So there was a war fought in South Africa between October 1899 and May 1902. It was mainly a war between the United Kingdom and the British in southern Africa on one hand, and the Boers (that would be the Afrikaners, the descendants of the Dutch in South Africa) on the other. The United Kingdom had colonial forces in India and elsewhere that they brought to bear, and nearly every community in the UK proper supplied forces. It became the largest single military engagement ever undertaken by the British, and arguably one of the largest wars ever to date. The burnt earth policy was developed during this war. Although concentration camps were already a thing (used in the Spanish American War) they were brought to the highest level ever. All of the Boars in the region of fighting were rounded up and put in the concentration camps because whenever they were captured and release they tended to simply rejoin their Army and kept fighting, for some reason. New kinds of rifles and new kinds of cannon were use in this war, making it a key historical moment for the history of large scale killing of each other. This included the “smokeless cannon.” That was important because when cannons let off a lot of smoke, the enemy could figure out more easily where you were located and shoot back sooner. With the smokeless cannon, that was harder to do.
Have you seen the movie Breaker Morant? That was this war.
At the outset of the war, the British occupied and essentially annexed Kimberley and the surrounding mines, and the Boers surrounded Kimberley and bombarded the city with mortars and cannons. They did this for 124 days, but fighting continued around the city even after its liberation by British forces.
The number of people who died here is somewhat controversial. During the bombardments and fighting, the armed defenders of the city suffered 134 casualties, but close to 1,500 “blacks” including children may have died of disease and famine. Over 67% of all white babies and 91% of all “coloured and black” children died. Well over 2,000 British casualties were suffered by the force that relieved the city.
In Kimberly one finds the old Kimberley Sanatorium, built at the suggestion of Cecil John Rhodes as a high class hotel and health resort in 1897, but used for other purposes since then. Rhodes lived there during the Siege, and the compound served as the military headquarters for the British. Later, it was used again as a hotel, and still later, as a convent. To this day people argue over the origin of the various ghosts said to occupy the structure. Are they the spirits of those who stayed in the hotel for their health, but died anyway? Are they those that lost their lives during the siege? Most ghost hunters agree that at least one is a nun who forever roams the corridors.
Eventually, the hotel was converted to house the McGregor Museum, which is part of the South African National Museums. This particular museum addresses the local history, the military history associated with the war and the siege, and the regional archeology. For several years, I’ve worked off and on in the Northern Cape (the province Kimberley is in) and had the opportunity to work with the folks at this museum. And one year, I stayed for a few weeks, with a small group of students, in the guest quarters of the museum itself.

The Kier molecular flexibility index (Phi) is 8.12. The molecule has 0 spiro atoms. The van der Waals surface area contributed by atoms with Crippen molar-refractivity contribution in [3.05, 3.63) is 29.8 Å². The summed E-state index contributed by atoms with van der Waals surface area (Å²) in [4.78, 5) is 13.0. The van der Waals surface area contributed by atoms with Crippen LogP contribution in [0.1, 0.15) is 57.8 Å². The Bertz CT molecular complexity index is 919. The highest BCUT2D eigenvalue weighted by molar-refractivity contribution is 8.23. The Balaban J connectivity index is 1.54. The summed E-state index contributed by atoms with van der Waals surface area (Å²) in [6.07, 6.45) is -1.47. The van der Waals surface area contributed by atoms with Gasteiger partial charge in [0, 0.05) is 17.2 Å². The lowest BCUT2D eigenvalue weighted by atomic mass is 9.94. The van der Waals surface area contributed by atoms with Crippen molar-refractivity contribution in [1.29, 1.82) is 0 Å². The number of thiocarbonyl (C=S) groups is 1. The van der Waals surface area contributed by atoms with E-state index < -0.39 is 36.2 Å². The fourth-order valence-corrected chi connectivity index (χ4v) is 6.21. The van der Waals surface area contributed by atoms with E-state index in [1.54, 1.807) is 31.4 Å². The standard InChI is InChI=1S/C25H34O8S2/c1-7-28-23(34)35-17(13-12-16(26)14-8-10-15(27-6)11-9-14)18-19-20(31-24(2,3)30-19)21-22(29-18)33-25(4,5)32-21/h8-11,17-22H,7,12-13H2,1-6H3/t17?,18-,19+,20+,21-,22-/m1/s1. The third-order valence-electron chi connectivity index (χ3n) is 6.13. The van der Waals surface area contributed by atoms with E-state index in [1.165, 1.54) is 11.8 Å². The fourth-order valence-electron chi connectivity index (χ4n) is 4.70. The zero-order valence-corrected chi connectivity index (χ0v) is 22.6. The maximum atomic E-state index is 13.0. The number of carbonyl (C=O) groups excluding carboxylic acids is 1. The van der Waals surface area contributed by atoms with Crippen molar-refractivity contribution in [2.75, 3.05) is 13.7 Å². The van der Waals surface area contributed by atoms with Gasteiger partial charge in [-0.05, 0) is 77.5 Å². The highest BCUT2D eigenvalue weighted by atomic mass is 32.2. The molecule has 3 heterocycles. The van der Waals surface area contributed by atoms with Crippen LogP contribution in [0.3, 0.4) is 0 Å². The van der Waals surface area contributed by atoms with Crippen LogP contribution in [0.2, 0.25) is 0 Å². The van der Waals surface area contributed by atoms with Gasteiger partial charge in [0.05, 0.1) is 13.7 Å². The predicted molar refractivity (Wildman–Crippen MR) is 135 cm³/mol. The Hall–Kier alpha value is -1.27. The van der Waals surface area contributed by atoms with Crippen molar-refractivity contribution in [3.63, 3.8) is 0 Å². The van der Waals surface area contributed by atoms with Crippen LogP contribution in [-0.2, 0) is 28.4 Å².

I have been told, true or not I cannot say, that many of the dead but not gone passed away in agony in the upper floors of the infirmary, in very rooms which now constitute the guest quarters, and in which we stayed during this period.
Indeed, we were warned when we moved in.
“Your’re a scientist, like I am,” said the archaeologist who lived downstairs from the Rooms of Death and Misery, as the students were carting gear and luggage up the stairs to the apartment, winging on about how they had to do all the work. “So I understand if you don’t believe me, but….”
“… But what?” I said, as I glanced up the stair wondering what the students were whispering to each other about and concerned that they were taking the good rooms for themselves.
“Well, the place is haunted, or so it is said,” he continued.
I stared at him. Like, what is that supposed to mean, I thought.
“The Norwegian scientists who came last month …. they were supposed to stay for three weeks but left after five days.”
“The ghost drove them out. Oh, by the way, avoid the bedroom that is an extension of the hallway.”
“Just avoid it.”
So I went upstairs and the students, disgruntled because they had personally carried all our stuff up the stairs while I talked to the archaeologist on the first floor, had indeed taken the two best bedrooms, set our stuff up in the third actual bedroom for use as a common space and informal office, and put my luggage in …. the dreaded hallway extension bedroom.
“So, who told you that the hallway was extra haunted?” I asked them snarkily.
“Everybody knows the hallway is extra haunted” one of them replied, super-snarkily.
That night, everyone was pretty tired which was good, because when the disembodied footsteps came walking down the hallway …. and back and forth a couple of times … I think I was the only person who heard them. But that was not to be the case for very long…
The Ghost in the Hall
So there we were in the Haunted Guest Quarters of the Old Infirmary, and I had already heard the ghost once. In the morning, my colleague and BFF Lynne who was staying with us for a couple of days noted that she had heard the mysterious footsteps as well….